My stud muffin returned home bearing gifts – including more stud-like things! He brought me several styles of jean buttons, aka tack buttons. (Personally, I think they should be called whack buttons because you hammer them on.) He and DD3 scoured Toronto’s fabric district to find my treasures.

While perusing the fabric stores, they came across some fabulous non-stretch denim. Bless their hearts, they rummaged through the piles and found me three beauties: dark wash, pale pink, and flowered denim. I’m especially tickled with the flowered denim. They’re about to become jeans. Yes, flowered jeans. Even though I know people will point and snicker whenever I wear them, I want, want, want them. There’s no accounting for some people’s taste.

My new denims: dark wash, baby pink, pink flowered
The baby pink denim has a soft spot in my heart. When I was in elementary school, I desperately longed for blue jeans. My mother was horrified – only laborers wore jeans – not little girls. Girls wore skirts or dresses, or on the rare occasion, slacks. (This was right before the hippy movement propelled denim into the fashion world.) Tomboy that I was, prissy slacks just didn’t cut it. One day, the unimaginable happened – my mother brought me home a pair. They were pink jeans, her nod to femininity.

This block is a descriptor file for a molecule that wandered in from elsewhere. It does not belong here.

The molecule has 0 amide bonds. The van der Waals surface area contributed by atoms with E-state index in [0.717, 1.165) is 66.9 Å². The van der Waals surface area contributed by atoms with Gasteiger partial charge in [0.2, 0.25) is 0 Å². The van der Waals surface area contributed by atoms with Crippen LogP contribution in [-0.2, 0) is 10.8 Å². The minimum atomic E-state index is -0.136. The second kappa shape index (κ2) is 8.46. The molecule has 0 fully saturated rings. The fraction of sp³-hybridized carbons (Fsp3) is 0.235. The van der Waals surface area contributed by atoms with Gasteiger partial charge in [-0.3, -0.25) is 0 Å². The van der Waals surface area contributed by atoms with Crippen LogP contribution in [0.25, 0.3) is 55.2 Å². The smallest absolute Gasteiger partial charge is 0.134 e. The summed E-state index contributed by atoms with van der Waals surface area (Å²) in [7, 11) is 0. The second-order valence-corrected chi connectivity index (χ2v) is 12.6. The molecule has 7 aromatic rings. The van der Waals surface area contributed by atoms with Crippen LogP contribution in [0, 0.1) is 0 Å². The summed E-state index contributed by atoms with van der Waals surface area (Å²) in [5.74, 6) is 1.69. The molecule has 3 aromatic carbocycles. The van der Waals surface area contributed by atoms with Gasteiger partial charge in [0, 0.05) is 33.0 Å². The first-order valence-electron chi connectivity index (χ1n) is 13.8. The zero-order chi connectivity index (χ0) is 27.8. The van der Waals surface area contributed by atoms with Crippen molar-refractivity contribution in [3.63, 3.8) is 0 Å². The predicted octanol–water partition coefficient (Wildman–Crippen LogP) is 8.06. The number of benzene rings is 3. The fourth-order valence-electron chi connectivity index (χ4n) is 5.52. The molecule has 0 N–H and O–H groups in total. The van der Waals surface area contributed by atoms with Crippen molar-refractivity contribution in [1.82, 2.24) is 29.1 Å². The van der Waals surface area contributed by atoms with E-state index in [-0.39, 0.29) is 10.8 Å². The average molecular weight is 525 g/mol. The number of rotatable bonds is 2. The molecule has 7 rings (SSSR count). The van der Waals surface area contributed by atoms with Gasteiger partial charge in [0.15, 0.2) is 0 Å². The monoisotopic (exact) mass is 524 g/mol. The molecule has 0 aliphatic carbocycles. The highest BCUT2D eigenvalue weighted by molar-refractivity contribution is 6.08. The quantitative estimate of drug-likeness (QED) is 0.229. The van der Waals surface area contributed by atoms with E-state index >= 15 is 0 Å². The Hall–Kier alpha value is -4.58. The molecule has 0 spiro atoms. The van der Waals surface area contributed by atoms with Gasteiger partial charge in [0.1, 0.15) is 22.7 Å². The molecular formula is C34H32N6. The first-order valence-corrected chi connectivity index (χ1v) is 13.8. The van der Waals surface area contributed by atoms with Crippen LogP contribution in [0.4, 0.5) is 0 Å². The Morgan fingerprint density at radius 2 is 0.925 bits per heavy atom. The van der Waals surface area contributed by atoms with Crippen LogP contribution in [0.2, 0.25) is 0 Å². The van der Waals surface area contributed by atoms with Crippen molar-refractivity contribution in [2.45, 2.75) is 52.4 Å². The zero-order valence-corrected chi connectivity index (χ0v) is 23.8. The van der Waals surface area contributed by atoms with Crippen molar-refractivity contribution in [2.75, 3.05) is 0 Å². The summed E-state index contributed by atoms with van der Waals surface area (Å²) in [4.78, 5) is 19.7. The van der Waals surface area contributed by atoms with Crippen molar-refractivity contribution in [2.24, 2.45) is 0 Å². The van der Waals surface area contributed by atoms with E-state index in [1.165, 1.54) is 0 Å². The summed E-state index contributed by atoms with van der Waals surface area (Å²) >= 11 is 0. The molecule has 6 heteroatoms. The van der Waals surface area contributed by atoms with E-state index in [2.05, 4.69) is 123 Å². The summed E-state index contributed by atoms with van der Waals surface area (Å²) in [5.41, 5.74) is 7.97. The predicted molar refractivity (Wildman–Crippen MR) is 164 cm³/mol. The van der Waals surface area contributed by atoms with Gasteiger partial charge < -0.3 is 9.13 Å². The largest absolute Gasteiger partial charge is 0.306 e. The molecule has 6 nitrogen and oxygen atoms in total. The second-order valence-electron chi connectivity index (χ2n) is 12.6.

Fast forward two-and-a-half decades. The tomboy is now the mother of two little girls and one baby girl. Mom and I go shopping, and what do we find – pink jeans, identical to the ones I had! Plus matching pink jean jackets! My mom whisked two sets to the cash register and before you could say Bob’s your uncle, both girls were dressed from head-to-toe in pink denim.  In time, they passed their outfits down to their younger sister, so I have sweet memories of all three of my daughters wearing pink jeans.